Publication(World Bank, Washington, DC, 2014-05) Lakhani, Sadaf ; Willman, Alys M.Reports in both the national and international media and anecdotal evidence indicate that the prevalence of crime and violence is high in PNG, and presents an important obstacle to long-term development. A growing body of literature and data on the issue identify a diverse range of forms of crime and violence; from violence in the household to violent conflict between clans, and various forms of interpersonal violence. This violence has been linked to various factors, ranging from historical and cultural factors, to, more recently, economic drivers. Conflict and violence have historically been an integral part of social life in PNG. This briefing note presents an analysis of the drivers of violence and crime in PNG. An extensive data and literature review was undertaken by a World Bank team, following a scoping mission to PNG in December 2011. A follow-up mission to Port Moresby in October 2012 which included individual consultations with stakeholders as well as an experts meeting on Conflict and Fragility helped test and refine the analysis. The brief begins with a description of the role of conflict in PNG society, and of traditional mechanisms for managing conflict. Next, it discusses key stresses that increase the risk of violence in PNG. The fourth section examines how these stresses affect the capacity of institutions in PNG to manage the conflicts that come with rapid social and economic changes. The brief concludes with a summary of gaps in the current understanding of the stresses and drivers of violence in PNG.
The Socio-economic Costs of Crime and Violence in Papua New Guinea : Recommendations for Policy and Programs(World Bank, Washington, DC, 2014-05) Lakhani, Sadaf ; Willman, Alys M.At the request of the Prime Minister's office, between 2011-2013, the World Bank conducted a study to understand the social and economic costs of crime and violence in Papua New Guinea. The purpose of the study was to feed a national conversation about crime and violence and inform policy directions and program interventions. The findings of the study are summarized in this research and dialogue series. This brief outlines the policy and programming recommendations that emerge from the research. The recommendations are intended to provide information, possible policy approaches towards an ongoing dialogue on the issue of crime and violence and that they will fuel a growing coalition of state and civil society actors for an integrated response.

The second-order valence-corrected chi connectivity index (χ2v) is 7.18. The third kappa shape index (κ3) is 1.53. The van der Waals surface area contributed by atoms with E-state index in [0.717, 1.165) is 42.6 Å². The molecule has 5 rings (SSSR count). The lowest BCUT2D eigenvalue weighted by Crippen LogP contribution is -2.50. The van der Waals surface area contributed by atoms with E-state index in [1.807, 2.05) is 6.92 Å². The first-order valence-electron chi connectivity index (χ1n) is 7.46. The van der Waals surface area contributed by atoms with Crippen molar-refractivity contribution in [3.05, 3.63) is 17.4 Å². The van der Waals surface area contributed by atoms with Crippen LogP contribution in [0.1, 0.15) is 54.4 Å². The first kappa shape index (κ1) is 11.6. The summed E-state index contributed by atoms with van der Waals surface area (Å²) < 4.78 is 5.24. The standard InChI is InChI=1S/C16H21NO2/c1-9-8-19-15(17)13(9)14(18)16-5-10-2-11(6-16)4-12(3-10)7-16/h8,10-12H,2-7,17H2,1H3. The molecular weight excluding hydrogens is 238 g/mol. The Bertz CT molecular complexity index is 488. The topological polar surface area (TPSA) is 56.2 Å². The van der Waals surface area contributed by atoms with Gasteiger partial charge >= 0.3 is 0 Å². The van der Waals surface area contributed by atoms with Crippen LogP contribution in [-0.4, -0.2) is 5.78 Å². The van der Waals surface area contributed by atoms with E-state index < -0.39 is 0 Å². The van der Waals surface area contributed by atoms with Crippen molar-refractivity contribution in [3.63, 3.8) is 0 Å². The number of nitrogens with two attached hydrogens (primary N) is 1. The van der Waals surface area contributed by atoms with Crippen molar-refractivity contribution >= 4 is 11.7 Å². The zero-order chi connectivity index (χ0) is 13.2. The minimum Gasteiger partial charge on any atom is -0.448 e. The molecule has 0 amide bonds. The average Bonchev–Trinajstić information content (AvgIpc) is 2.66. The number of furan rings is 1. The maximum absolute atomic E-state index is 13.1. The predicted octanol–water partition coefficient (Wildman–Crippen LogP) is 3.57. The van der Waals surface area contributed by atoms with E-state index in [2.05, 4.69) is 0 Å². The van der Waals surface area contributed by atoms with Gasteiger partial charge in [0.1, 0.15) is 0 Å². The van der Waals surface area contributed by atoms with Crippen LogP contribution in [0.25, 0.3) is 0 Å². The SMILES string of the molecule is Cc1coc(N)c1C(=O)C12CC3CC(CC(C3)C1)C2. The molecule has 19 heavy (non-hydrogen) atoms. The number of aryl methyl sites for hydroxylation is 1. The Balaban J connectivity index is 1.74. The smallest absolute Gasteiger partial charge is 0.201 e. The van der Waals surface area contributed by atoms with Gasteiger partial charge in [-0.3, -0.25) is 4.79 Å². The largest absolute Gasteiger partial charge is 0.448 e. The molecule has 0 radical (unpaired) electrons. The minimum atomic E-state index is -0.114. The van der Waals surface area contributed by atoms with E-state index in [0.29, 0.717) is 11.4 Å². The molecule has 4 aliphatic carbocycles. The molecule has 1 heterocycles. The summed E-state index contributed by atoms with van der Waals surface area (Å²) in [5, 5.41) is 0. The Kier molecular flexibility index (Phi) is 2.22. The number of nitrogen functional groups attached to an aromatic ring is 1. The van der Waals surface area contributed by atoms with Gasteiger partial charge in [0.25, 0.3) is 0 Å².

Gates, Hired Guns and Mistrust - Business Unusual : The Cost of Crime and Violence to Businesses in Papua New Guinea(World Bank, Washington, DC, 2014-05) Lakhani, Sadaf ; Willman, Alys M.High levels of crime and violence are widely viewed as a critical constraint to development in Papua New Guinea (PNG). The most casual discussion on the topic inevitably elicits stories of personal experiences of victimization, or those of friends or family. Reports of violent incidents appear in the media on a daily basis. Despite 10 years of strong economic growth, with an increase in GDP of over 8 percent in 2011, there is a perception is that crime and violence have an impact on the business climate in the country, and that the costs to development are significant. This paper is the fourth in a series produced by the World Bank as part of the study "Socioeconomic Costs of Crime and Violence in PNG". The aim of the study has been to conduct targeted data collection and mine existing information sources, creating new analyses, in order to feed an informed dialogue among key stakeholders in PNG, and to help the business community in their ongoing discussions. As such, the study provides an overview of costs according to key themes along with presenting relevant empirical evidence, rather than a detailed accounting.
Publication(World Bank, Washington, DC, 2014-05) Lakhani, Sadaf ; Willman, Alys M.Crime and violence are widely viewed as posing a considerable challenge to development in Papua New Guinea (PNG). The full scale of crime and violence in PNG is difficult to assess, given the scarcity of national-level studies and a distinct urban bias in the available studies. Yet various commentators and surveys estimate that violence victimization rates in PNG are among the highest in the world. This briefing note presents some preliminary findings regarding the prevalence of crime and violence in PNG. It was prepared as part of a broader study to understand the socioeconomic costs of crime and violence to businesses, government agencies, Civil Society Organizations (CSOs) and households in PNG. The different data sources reviewed and the most significant challenges with the data available are noted in Annex 1. The challenges in partial data and questions concerning the methodology used for collecting and collating some of the data sets and data integrity call for some caution in interpreting the findings, in particular making generalizations about the wide diversity of provincial experiences on the basis of geographically limited data sets.